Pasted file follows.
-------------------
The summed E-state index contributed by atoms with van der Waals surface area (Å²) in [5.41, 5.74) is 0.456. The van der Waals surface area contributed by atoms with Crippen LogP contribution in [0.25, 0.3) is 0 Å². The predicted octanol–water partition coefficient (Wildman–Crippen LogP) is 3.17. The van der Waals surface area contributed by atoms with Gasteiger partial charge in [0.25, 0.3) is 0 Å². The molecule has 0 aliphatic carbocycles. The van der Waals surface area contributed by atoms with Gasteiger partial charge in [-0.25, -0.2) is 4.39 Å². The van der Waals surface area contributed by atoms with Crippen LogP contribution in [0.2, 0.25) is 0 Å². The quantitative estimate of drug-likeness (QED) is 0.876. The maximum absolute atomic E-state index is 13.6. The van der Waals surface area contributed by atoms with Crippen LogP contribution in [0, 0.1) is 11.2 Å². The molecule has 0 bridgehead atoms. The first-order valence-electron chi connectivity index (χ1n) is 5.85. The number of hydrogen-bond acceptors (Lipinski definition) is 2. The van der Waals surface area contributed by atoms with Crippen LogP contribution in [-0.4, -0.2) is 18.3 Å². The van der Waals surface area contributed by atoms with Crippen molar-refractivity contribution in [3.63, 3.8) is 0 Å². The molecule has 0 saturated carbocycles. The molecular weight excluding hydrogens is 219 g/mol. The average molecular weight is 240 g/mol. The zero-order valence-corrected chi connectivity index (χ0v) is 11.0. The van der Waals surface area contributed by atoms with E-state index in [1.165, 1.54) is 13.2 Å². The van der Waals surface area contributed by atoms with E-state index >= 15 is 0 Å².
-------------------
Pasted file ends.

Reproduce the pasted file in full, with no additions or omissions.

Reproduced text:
The summed E-state index contributed by atoms with van der Waals surface area (Å²) in [5.41, 5.74) is 0.456. The van der Waals surface area contributed by atoms with Crippen LogP contribution in [0.25, 0.3) is 0 Å². The predicted octanol–water partition coefficient (Wildman–Crippen LogP) is 3.17. The van der Waals surface area contributed by atoms with Gasteiger partial charge in [0.25, 0.3) is 0 Å². The molecule has 0 aliphatic carbocycles. The van der Waals surface area contributed by atoms with Gasteiger partial charge in [-0.25, -0.2) is 4.39 Å². The van der Waals surface area contributed by atoms with Crippen LogP contribution in [0.2, 0.25) is 0 Å². The quantitative estimate of drug-likeness (QED) is 0.876. The maximum absolute atomic E-state index is 13.6. The van der Waals surface area contributed by atoms with Crippen LogP contribution in [0, 0.1) is 11.2 Å². The molecule has 0 bridgehead atoms. The first-order valence-electron chi connectivity index (χ1n) is 5.85. The number of hydrogen-bond acceptors (Lipinski definition) is 2. The van der Waals surface area contributed by atoms with Crippen LogP contribution in [-0.4, -0.2) is 18.3 Å². The van der Waals surface area contributed by atoms with Crippen molar-refractivity contribution in [3.63, 3.8) is 0 Å². The molecule has 0 saturated carbocycles. The molecular weight excluding hydrogens is 219 g/mol. The average molecular weight is 240 g/mol. The zero-order valence-corrected chi connectivity index (χ0v) is 11.0. The van der Waals surface area contributed by atoms with E-state index in [1.165, 1.54) is 13.2 Å². The van der Waals surface area contributed by atoms with E-state index >= 15 is 0 Å².